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Hazardous waste debate flares in Taiwan

Asia – As Taiwan’s Environmental Protection Administration (EPA) prepares to change its definition of hazardous industrial waste, a group of lobbyists has urged the government not to exclude scrap metal. If electrical and electronics equipment doesn’t make the cut, they fear imports into Taiwan could soar.

The nation’s EPA is currently considering excluding no fewer than 12 types of scrap metal, ranging from circuit boards and wires to computers, telecom products and household electronic goods. It intends to classify them as ‘general industrial waste’. These are not banned from import into Taiwan, environmental interests have warned.

‘Don’t we have enough domestic industrial waste to worry about?’ asked Chen Man-li, president of the Homemakers United Foundation. She said Taiwan generated up to 1800 tonnes of domestic industrial waste was every year. Despite the 82% recycling rate cited by EPA, Chen maintained that toxic residues are left behind to pollute the environment. Until about a decade ago, for example, the banks of Erjen River were infested with dumped circuit boards and wiring.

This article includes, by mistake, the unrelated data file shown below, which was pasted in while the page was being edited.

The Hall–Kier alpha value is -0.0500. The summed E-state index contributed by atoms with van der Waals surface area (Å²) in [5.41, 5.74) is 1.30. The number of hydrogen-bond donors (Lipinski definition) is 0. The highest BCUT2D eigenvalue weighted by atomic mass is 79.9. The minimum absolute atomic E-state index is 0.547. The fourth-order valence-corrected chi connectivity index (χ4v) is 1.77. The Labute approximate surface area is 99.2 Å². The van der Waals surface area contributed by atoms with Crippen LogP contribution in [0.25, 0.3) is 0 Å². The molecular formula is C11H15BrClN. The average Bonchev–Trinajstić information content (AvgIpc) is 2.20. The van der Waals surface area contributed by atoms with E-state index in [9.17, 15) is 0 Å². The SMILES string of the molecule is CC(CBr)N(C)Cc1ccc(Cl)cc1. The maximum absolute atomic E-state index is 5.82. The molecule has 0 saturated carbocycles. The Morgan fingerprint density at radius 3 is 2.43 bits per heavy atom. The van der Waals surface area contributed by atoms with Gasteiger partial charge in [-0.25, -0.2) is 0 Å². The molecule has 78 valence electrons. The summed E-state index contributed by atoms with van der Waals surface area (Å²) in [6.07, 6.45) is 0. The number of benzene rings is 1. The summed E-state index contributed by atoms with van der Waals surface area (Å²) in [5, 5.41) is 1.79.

‘Unsuitable for living’

‘The public is now worried about the safety of adulterated edible oil products, but the pollution from recycling these scrap metals may affect an even bigger portion of our living environment,’ Chen said. This concern is shared by Huang Huan-chang, director of Tainan Community University’s Research and Development Association, who recalled that the high levels of dioxins in the air and heavy metal contamination in the water and soil near the Erjen River rendered it ‘unsuitable for living’ back in the 1980s.

‘Taiwan is a small island that cannot afford to become a hazardous waste treatment centre for other countries,’ Taiwan Watch Institute director Herlin Hsieh added.

In response, EPA Department of Waste Management director Wu Tien-chi stressed that while the nation lacks resources, it is an electronics export-oriented economy. In order to ‘vertically integrate’ the industry from manufacturing to consumption to recycling, the EPA believes allowing imports of scrap metal will benefit the development of Taiwan’s recycling industry.

Furthermore, the proposed changes will force all recycling companies to report their treatment processes and dispose of remaining waste substances using registered facilities.

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Source: The Tapei Times

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